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A thymectomy is an operation to remove the thymus gland. It usually results in remission of myasthenia gravis with the help of medication including steroids. However, this remission may not be permanent.

A thymectomy is mainly carried out in an adult. This is because the thymus loses most of its functional capacity after adolescence, but does retain a small portion of its function during adulthood. This is shown in the decreasing size of the thymus with increasing age after adolescence.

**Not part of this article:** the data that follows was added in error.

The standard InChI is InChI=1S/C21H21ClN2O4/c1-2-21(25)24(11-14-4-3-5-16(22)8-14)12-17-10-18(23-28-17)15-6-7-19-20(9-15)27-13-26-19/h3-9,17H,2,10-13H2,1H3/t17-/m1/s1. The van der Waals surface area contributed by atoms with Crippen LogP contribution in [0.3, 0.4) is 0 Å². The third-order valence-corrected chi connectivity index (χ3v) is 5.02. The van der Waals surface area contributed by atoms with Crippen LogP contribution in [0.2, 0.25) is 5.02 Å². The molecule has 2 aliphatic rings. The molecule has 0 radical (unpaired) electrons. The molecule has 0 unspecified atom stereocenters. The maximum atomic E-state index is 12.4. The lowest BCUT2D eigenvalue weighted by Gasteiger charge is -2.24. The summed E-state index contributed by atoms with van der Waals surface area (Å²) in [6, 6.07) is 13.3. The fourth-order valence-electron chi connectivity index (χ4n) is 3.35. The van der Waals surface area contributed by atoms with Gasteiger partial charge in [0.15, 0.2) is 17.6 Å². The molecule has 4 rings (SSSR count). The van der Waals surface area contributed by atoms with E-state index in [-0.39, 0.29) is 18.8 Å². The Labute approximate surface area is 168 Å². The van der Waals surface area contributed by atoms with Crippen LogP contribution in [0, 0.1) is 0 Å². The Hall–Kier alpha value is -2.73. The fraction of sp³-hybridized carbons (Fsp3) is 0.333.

The role of the thymus prior to adolescence is to educate T-cells to a specific response where they then populate the lymphoid organs, for storage until needed. Removal of the thymus as an adult has little immediate effect on the immune system as its role has been completed.

Thymic hypoplasia as may be seen in DiGeorge Syndrome results in no T-cell education, and therefore a severe compromise in T cell mediated and humoral responses.

Template:Endocrine system intervention

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